I personally think it is amazing how much we talk about our reproductive options these days. We hear about how “free” women’s lives have gotten–we can now marry or not marry; chase a professional goal or stay at home as a “housewife”; have children or not have children; if we want a child, we can now choose when and how…
But when it comes to having children, obviously things are not so simple. While women have more access to professional success than ever before in history, a lot of anxiety seems to accompany our new gains. Everyone knows that successful woman who seems to have everything anyone could possibly want in life–only to be challenged daily by the one thing she doesn’t have: a baby.
The fact is that there are a lot of things one can want in the world, but only 24 hours in a day. Some things are infinite, while some things are finite. Time is finite, so is the number of eggs in a woman’s ovaries. These two pieces of fact send thousands of women in Singapore to the IVF clinics that have sprung up in a number of places on the island.
Assisted reproductive technology (ART) is becoming an increasingly common, go-to option for late-marrying couples. Whether through egg donors, intrauterine inseminations or IVF (In vitro fertilization), more and more options are becoming available for couples to gamble with fate, or biology. It seems that if you cannot decide on your priorities in life, that decision can be postponed. You can first carve out your place professionally and the reserve option of ART is always there, just as long as you have the money for it (currently, one cycle of IVF can cost up to $20, 000 in private clinics, although government subsidies can be applied in some cases).
Yet IVF is far from being a reassuring “reserve option.” As Danielle Moylan describes for the New York Times, although IVF is a very common procedure, it can remain a rather mystifying and deeply frustrating one. The fertility business is booming as birth rates fall in the wealthiest of economies around the world. Unfortunately for its consumers, fertility clinics are mostly unregulated. Moylan opines: “For such a common medical procedure, statistics are hard to find, difficult to understand and flawed, sometimes even excluding women with the poorest prognoses.”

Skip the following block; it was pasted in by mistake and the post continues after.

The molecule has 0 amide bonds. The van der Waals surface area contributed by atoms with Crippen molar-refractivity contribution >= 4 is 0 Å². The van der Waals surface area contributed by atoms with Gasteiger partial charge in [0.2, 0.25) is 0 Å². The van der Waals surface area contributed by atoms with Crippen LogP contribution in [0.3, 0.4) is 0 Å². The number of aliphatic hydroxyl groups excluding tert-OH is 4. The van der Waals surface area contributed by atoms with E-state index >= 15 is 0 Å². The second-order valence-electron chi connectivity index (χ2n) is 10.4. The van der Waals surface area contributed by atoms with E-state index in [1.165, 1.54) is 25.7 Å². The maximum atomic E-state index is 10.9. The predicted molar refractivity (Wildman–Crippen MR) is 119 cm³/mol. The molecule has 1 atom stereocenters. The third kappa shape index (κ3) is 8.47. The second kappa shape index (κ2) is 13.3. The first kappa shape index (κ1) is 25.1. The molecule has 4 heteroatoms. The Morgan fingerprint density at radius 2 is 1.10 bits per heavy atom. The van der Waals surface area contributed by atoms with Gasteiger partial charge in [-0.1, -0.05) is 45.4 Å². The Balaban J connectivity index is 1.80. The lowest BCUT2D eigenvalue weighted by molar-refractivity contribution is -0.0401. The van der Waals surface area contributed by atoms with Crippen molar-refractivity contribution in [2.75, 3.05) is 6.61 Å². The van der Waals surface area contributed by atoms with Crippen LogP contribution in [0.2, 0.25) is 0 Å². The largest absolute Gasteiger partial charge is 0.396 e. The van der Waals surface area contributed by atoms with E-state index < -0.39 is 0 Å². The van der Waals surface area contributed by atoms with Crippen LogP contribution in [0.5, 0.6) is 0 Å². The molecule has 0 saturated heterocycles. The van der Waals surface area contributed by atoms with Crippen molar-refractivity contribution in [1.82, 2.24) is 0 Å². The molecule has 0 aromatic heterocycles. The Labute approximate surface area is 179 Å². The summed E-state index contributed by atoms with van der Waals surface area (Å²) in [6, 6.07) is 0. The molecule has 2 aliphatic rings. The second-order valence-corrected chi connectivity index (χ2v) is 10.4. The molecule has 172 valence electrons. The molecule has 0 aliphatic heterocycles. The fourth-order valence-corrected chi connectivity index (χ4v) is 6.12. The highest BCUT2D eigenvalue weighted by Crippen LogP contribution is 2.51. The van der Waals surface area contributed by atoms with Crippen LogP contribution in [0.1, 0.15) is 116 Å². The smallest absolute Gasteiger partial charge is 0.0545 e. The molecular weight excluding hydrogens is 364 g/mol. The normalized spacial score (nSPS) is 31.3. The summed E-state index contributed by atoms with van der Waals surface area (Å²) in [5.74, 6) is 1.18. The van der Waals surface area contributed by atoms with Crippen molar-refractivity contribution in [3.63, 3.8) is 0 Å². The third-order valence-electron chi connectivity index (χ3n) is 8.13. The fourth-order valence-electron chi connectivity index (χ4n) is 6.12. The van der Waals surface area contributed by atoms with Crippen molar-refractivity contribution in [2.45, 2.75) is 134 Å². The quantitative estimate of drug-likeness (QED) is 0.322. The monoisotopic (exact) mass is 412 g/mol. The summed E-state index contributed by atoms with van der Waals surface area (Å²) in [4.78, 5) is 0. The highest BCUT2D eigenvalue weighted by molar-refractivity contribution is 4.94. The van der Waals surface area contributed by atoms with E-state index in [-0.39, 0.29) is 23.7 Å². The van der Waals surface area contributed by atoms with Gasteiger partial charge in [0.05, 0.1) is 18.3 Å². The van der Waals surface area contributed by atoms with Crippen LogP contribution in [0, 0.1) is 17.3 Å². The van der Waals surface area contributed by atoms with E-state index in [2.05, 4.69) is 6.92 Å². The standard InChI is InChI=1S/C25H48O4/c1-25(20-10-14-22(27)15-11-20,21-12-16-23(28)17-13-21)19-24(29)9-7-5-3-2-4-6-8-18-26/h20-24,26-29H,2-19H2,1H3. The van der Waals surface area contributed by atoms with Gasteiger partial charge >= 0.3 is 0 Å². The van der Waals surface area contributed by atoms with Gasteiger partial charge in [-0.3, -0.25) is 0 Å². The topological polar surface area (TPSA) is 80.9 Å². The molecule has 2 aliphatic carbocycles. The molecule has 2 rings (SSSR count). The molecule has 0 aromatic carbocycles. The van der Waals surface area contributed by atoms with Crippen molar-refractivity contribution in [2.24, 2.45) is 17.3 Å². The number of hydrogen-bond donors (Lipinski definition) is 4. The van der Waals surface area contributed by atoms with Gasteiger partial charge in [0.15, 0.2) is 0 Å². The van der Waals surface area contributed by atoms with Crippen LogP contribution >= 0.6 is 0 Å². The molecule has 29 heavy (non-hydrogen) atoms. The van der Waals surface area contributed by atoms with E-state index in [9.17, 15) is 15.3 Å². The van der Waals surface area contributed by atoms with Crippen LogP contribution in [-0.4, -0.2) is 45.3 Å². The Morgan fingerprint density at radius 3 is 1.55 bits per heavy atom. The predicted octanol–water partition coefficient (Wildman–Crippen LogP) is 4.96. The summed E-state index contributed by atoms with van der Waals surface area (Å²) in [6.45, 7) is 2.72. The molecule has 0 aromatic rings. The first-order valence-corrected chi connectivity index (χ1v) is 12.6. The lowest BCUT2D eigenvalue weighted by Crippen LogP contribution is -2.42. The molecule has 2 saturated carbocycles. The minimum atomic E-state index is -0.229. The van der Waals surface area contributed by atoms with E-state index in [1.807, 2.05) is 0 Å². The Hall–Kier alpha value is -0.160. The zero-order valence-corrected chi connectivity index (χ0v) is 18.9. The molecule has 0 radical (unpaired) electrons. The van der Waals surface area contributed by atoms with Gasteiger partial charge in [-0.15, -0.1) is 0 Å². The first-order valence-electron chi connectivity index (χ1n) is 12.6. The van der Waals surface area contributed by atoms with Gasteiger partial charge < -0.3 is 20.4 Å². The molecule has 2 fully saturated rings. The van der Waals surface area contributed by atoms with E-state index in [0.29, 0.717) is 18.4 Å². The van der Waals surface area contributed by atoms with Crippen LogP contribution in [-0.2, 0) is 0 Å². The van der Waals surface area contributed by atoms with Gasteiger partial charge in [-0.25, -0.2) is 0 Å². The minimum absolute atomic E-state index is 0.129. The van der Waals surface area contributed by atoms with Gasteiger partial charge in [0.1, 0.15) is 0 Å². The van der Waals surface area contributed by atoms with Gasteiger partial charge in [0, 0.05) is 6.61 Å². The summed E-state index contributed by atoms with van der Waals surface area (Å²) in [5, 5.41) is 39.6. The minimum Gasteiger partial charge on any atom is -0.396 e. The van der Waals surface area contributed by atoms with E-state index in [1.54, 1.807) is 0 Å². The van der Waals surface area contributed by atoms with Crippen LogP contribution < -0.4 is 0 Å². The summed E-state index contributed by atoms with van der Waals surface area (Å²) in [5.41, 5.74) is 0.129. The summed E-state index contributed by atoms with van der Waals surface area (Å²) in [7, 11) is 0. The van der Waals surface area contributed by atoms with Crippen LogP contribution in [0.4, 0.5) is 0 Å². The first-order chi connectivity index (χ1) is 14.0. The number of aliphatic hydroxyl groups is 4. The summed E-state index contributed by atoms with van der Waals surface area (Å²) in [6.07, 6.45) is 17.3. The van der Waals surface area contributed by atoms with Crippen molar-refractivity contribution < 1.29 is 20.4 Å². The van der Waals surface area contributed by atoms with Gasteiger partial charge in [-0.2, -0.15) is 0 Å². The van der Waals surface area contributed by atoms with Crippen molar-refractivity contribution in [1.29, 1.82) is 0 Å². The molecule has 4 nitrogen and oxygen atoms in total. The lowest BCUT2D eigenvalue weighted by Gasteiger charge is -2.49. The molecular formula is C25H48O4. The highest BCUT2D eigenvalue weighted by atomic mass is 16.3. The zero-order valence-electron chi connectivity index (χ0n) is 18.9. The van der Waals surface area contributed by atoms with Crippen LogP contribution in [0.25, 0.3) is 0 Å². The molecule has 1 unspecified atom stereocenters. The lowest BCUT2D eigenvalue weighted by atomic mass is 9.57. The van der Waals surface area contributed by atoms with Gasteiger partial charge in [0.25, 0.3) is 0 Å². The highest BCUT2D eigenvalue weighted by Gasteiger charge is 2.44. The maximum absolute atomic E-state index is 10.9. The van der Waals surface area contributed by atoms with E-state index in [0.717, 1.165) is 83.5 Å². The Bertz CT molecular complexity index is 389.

Things are made murkier in the IVF world through the fact that statistics are competing against something much stronger: human hope, the need to leave something of yours, something of you, behind in this world. Despite falling birth rates, that need seems to be a rather resilient one, which explains the boom in the fertility business.
If you are trying to conceive after the age of 35, the statistics can hit you like a tidal wave. This is made no better by the fact that most statistics are tied to some opinion about childbirth. In Singapore, a recent article in Today set out to debunk 5 myths about fertility. Somewhere in there, you encounter this disheartening fact: “Studies have shown that a 30-year-old woman has an estimated 20-to-25-per-cent chance of conceiving naturally with every menstrual cycle.” But in your mid-20s, the chance of conceiving, during the most fertile days of your period, is only about 33%. If I put it this way to you, is there really so much of a difference between 25% and 33%? Yet, when a piece of statistics is presented to you in isolation (“at 30, you only have a 20% chance of getting pregnant”), you might think that the contrast indicates a 100% chance of getting pregnant at 20 (which of course, is not true). And you might think that having only a 20 or 25% chance of getting pregnant, in comparison to 100%, is pretty hopeless.
I am not saying it is not much more difficult to conceive at 35 as compared to 25. Of course it will be harder to conceive when you are older! I am saying however that exactly how much harder it will be to conceive at 35 vs. 25 is hard to tell from the numbers alone. One fact seems to be true: Even if chances are still good that you can conceive after 35, your chances of a miscarriage or of a fetus with birth defects do increase.
The fact is that despite having technology for scanning for the number of follicles left in you, or for counting the number of eggs left, there is a lot left unanswered in birth-centered technology. After all, there is still a miraculous element to birth. Women who are undergoing IVF in their 30s never quite know how much they should allow themselves to hope for that miracle (or how much of it is indeed a miracle). And IVF–from all accounts I’ve read–seems to be a deeply challenging and frustrating experience. The statistics continue to be manipulated in the name of profits for the fertility clinics. Some might advertise a success rate of as high as 40%. The truth hovers around 20-30%. Note moreover that pregnancy rate is not the same thing as live birth rate. An IVF cycle could lead to a pregnancy, but miscarriages also happen. Using donor eggs from a younger woman increases the chance for success in IVF, but most women would baulk at the idea of having someone else’s baby growing in their womb.
So, how much can we really manipulate biology? These days, we seem to have more options than ever before to manipulate biology towards our own needs and preferences. But the frustrations seem as endless as the possibilities. If you are someone trying to conceive, I can only tell you to do your research intelligently in terms of the “numbers” presented to you. Trying to conceive after 35 is far from impossible, but it seems that you will nonetheless need some patience and faith for the journey ahead. And don’t be fooled by the numbers!